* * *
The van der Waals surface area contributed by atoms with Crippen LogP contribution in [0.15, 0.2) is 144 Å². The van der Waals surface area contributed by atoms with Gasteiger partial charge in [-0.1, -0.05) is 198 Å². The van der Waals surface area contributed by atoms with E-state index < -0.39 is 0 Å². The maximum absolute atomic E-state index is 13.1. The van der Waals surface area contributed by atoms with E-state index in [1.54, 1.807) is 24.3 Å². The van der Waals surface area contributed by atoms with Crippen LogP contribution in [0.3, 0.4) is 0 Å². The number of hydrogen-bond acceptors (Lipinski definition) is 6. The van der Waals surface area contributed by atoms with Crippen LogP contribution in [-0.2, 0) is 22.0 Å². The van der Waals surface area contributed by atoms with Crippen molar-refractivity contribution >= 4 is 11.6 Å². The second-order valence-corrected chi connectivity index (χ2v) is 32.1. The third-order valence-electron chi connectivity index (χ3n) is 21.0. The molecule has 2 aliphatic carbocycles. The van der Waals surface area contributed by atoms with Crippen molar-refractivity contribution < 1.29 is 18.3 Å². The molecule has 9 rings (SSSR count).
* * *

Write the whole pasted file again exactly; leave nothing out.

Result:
The van der Waals surface area contributed by atoms with Crippen LogP contribution in [0.15, 0.2) is 144 Å². The van der Waals surface area contributed by atoms with Gasteiger partial charge in [-0.1, -0.05) is 198 Å². The van der Waals surface area contributed by atoms with E-state index < -0.39 is 0 Å². The maximum absolute atomic E-state index is 13.1. The van der Waals surface area contributed by atoms with E-state index in [1.54, 1.807) is 24.3 Å². The van der Waals surface area contributed by atoms with Crippen LogP contribution in [0.3, 0.4) is 0 Å². The number of hydrogen-bond acceptors (Lipinski definition) is 6. The van der Waals surface area contributed by atoms with Crippen LogP contribution in [-0.2, 0) is 22.0 Å². The van der Waals surface area contributed by atoms with Crippen molar-refractivity contribution >= 4 is 11.6 Å². The second-order valence-corrected chi connectivity index (χ2v) is 32.1. The third-order valence-electron chi connectivity index (χ3n) is 21.0. The molecule has 2 aliphatic carbocycles. The van der Waals surface area contributed by atoms with Crippen molar-refractivity contribution < 1.29 is 18.3 Å². The molecule has 9 rings (SSSR count).